Herein follow half-a-dozen gems that sprung up on the web within 24 hours of his death, showing his dry, understated wit:
“Ah, the sound of distant seagulls” – after hearing Morrissey’s falsetto wailing at the end of ‘What Difference Does It Make?’
“You know, Aretha Franklin can make any old rubbish sound good, and I think she just has” – after watching the video of the Aretha Franklin/George
Michael duet, presenting Top Of The Pops.
“He’s a dickhead in love” – talking about Robert Palmer, same programme.
About Simple Minds: “Well, that was the most exciting video I’ve seen since teatime. Mind you, I did have a late tea.”
About Pete Wylie’s Mighty Wah!: “If that doesn’t make Number One, I shall come and break wind in your kitchen.”
About Josh Wink’s ‘Higher State Of Consciousness’: “I’m sure I’m not alone in thinking that sounded better when I played it the other night, at the wrong speed.”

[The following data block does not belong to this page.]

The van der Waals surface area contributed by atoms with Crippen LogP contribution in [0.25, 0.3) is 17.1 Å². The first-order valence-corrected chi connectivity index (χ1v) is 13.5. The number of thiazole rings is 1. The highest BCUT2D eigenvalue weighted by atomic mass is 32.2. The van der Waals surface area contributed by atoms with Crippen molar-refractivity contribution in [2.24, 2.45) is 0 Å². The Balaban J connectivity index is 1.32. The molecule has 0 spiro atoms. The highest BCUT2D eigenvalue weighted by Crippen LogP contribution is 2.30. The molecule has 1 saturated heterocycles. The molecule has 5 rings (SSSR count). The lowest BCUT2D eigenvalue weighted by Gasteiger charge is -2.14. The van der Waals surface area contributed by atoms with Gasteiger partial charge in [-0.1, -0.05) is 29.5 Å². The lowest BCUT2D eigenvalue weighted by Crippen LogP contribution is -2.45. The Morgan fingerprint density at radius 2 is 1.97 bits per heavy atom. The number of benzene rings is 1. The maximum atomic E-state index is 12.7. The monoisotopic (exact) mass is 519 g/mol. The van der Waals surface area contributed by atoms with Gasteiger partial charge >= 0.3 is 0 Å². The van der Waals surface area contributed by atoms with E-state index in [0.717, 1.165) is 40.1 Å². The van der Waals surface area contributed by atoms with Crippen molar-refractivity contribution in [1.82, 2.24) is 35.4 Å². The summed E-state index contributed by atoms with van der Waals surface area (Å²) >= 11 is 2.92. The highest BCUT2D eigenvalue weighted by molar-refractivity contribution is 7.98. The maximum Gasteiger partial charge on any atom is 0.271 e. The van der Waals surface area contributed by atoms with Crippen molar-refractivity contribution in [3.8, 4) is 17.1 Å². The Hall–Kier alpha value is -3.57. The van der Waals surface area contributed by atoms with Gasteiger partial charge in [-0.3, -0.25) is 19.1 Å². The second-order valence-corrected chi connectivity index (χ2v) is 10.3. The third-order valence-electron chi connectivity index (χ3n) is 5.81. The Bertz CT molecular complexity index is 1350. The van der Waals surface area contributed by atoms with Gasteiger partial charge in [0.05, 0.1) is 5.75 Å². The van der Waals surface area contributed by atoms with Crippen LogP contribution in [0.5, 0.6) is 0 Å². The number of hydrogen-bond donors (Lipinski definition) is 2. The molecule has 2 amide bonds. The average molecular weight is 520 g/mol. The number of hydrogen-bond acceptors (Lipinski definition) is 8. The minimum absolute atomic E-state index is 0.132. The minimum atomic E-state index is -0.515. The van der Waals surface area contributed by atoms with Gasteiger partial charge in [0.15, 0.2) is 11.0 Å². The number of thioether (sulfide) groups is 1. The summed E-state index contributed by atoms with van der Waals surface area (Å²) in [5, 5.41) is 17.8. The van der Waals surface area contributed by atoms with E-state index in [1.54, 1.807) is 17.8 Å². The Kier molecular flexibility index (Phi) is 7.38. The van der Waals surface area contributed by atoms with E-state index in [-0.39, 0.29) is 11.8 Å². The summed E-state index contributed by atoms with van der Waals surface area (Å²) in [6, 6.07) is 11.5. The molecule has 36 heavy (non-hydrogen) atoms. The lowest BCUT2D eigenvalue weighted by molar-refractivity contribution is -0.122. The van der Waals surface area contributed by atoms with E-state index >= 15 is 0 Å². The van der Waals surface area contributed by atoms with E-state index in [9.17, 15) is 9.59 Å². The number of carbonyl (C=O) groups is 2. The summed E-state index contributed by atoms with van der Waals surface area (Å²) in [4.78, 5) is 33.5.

Like all of my generation, Peel was omnipresent when I was a teenager (late Seventies). His radio show was a lifeline for those of us not based in London: the only place one could hear all those records argued over with such passion in the music press each week. There was nowhere else – no Internet, no cable TV and no deregulated radio stations. No record stores, even. Like millions of others, I barely listened to his actual show. I didn’t need to: his taste informed everything around us. Early Eighties, I had a friend who’d make me tapes of Peel Sessions and let me know when a particular band would be on that night – Dolly Mixture, Strawberry Switchblade, Sophisticated Boom Boom. It must have been one of those years while Peelie was going through his punky girl group phase.
I can still remember the sheer disbelief followed by exhilaration upon hearing that John had played a white label of my first single on his show. He didn’t know what to make of it. He played it three times, and compared it to his then cult favourite, …And The Native Hipsters’ ‘Ooh, Look There Goes Concorde Again’. Man, we were excited. It remains one of the most magical moments of my life.
He was always there for us. No matter how crap radio and the press and festivals got during the Nineties and beyond, no matter how corporate and passionless the music industry got, it was so fucking reassuring to know there was someone like Peelie out there for us, holding his corner, never losing